Have you ever wondered what it would be like to work in a zoo? The best way to find out is through an internship! My name is Jessie, and I’m an education intern at the Lehigh Valley Zoo! I currently go to school at Juniata College where I study Wildlife Conservation and Zoology. I have always wanted to work with animals and love learning new facts about them. I grew up in the Lehigh Valley, so I visited the zoo frequently and have always been interested in interning or volunteering. After I finished my freshman year of college, I had my first opportunity to intern with the education department this summer. The education department offers two types of internships, animal handling and interpretation. I was selected for the animal handling internship, which focuses on hands-on experience with ambassador animals and educating guests about them.
On a typical day, I start out my morning with some office work. Interns come in before the zoo opens to prepare for the day. This could include writing program outlines about our ambassador animals, working on a blog post, watching online informational zoo courses, or working on special projects assigned by the education department. During this time, we could also be getting an introduction on an animal that we had finished an outline for as well. This is part of our animal handling program that I will touch on later. Once the zoo opens up at 10 o’clock, then we start on our tasks for the day.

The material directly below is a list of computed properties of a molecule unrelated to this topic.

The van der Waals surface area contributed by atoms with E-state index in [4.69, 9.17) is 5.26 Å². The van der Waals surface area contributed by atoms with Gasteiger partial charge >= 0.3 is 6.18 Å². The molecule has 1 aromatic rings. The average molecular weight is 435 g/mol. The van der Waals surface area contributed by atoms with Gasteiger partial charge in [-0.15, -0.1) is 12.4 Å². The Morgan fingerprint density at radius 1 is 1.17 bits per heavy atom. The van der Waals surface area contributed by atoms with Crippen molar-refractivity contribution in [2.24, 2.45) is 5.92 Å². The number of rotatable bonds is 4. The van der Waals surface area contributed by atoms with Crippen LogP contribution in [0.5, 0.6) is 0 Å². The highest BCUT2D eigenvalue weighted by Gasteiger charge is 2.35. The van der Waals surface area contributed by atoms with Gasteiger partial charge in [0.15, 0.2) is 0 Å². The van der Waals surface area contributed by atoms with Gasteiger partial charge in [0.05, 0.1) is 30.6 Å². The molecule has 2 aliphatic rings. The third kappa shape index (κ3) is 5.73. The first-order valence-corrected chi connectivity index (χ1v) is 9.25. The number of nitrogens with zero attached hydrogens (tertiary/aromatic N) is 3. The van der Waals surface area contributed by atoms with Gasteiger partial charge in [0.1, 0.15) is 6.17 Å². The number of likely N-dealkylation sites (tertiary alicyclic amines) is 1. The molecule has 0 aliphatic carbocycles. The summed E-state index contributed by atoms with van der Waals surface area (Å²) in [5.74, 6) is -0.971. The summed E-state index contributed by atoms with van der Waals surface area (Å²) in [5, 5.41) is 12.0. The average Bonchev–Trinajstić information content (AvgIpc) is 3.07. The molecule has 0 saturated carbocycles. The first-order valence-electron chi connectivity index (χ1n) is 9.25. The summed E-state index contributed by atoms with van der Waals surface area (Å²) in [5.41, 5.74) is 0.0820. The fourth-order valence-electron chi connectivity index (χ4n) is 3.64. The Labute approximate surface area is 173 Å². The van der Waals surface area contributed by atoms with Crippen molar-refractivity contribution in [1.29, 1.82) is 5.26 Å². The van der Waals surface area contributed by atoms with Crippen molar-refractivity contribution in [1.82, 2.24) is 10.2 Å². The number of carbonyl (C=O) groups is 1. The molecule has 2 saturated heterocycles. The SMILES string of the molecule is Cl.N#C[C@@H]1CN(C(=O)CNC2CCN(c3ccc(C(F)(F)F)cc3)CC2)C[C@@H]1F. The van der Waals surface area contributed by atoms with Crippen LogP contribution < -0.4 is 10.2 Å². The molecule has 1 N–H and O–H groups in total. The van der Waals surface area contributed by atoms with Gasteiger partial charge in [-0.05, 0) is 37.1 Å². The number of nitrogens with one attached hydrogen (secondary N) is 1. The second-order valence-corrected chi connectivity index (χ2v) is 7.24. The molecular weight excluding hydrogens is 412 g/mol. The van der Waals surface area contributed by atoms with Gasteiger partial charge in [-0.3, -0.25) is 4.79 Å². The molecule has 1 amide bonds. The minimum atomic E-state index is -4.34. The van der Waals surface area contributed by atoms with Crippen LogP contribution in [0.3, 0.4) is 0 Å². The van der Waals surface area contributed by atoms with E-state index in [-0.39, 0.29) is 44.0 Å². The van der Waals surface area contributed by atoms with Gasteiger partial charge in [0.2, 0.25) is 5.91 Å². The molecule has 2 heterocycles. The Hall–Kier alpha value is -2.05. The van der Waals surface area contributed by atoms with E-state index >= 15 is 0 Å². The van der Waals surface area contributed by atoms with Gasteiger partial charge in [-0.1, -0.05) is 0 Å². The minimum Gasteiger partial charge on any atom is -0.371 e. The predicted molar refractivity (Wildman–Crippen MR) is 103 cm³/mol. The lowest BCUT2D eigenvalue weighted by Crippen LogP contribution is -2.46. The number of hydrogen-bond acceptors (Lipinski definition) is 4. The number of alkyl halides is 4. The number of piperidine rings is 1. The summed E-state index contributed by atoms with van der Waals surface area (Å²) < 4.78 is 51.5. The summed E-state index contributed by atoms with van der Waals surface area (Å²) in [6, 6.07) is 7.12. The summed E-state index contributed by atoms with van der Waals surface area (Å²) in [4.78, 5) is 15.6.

Some days I’m scheduled for onsite Animal Kingdom (AK) Programs all day, but there are some days where we’re not even at the zoo most of the day. Animal handling interns have the chance to go on ZooReaches with the education specialists. These are off site programs in which we bring the animals to you! For the education department and the animal handling interns, AK programs are the main way we teach guests about our ambassador animals. These programs are scheduled by schools and groups for field trips to the zoo and birthday parties at the zoo. AK’s are 30 minute programs with three animals. Each program explains the ambassador animal’s habitat, diet, predators, adaptations, and their conservation message. The animal handling program divides the ambassador animals into different colored levels based on the level of difficulty when working with them. As I have advanced through the program to higher levels of animals, they have more complex behaviors and handling requirements for interns to learn about. The first level is green and it includes box turtles, pancake tortoises, milky tree frogs, blue-tongued skink, and sand boa. For each animal, we will write an outline with all of their information which we will then use when talking about that animal on program. Once we complete an outline and it is looked over by the education staff, one of the education specialists will give us an introduction on that animal so we can begin programming. As interns, we need to do three programs with an animal before we are signed off; then once we are signed off, we can present that animal on our own. Until we are signed off on an animal, we will continue to present them with one of our education specialists.